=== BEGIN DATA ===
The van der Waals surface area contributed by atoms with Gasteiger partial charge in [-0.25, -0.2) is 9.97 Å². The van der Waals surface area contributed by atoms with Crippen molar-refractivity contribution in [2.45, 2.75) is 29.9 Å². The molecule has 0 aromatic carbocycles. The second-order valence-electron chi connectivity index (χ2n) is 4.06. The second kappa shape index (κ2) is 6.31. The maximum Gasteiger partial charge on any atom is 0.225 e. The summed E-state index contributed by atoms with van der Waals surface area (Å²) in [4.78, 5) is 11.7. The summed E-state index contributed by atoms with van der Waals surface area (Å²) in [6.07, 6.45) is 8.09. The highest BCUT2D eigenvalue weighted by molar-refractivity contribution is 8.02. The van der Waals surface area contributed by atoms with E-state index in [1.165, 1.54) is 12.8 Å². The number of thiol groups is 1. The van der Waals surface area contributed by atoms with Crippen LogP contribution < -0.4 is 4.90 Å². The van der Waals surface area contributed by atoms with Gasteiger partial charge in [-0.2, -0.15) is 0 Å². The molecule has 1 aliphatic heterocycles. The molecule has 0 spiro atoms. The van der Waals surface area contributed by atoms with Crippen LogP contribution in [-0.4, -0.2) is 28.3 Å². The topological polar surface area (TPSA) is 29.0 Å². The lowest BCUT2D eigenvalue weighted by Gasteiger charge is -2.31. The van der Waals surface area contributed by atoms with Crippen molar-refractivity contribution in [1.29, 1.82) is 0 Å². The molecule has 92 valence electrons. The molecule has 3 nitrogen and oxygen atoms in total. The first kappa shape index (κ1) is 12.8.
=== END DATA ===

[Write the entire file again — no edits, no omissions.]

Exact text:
The van der Waals surface area contributed by atoms with Gasteiger partial charge in [-0.25, -0.2) is 9.97 Å². The van der Waals surface area contributed by atoms with Crippen molar-refractivity contribution in [2.45, 2.75) is 29.9 Å². The molecule has 0 aromatic carbocycles. The second-order valence-electron chi connectivity index (χ2n) is 4.06. The second kappa shape index (κ2) is 6.31. The maximum Gasteiger partial charge on any atom is 0.225 e. The summed E-state index contributed by atoms with van der Waals surface area (Å²) in [4.78, 5) is 11.7. The summed E-state index contributed by atoms with van der Waals surface area (Å²) in [6.07, 6.45) is 8.09. The highest BCUT2D eigenvalue weighted by molar-refractivity contribution is 8.02. The van der Waals surface area contributed by atoms with E-state index in [1.165, 1.54) is 12.8 Å². The number of thiol groups is 1. The van der Waals surface area contributed by atoms with Crippen LogP contribution < -0.4 is 4.90 Å². The van der Waals surface area contributed by atoms with Gasteiger partial charge in [-0.2, -0.15) is 0 Å². The molecule has 1 aliphatic heterocycles. The molecule has 0 spiro atoms. The van der Waals surface area contributed by atoms with Crippen LogP contribution in [-0.4, -0.2) is 28.3 Å². The topological polar surface area (TPSA) is 29.0 Å². The lowest BCUT2D eigenvalue weighted by Gasteiger charge is -2.31. The van der Waals surface area contributed by atoms with Crippen molar-refractivity contribution in [1.29, 1.82) is 0 Å². The molecule has 92 valence electrons. The molecule has 3 nitrogen and oxygen atoms in total. The first kappa shape index (κ1) is 12.8.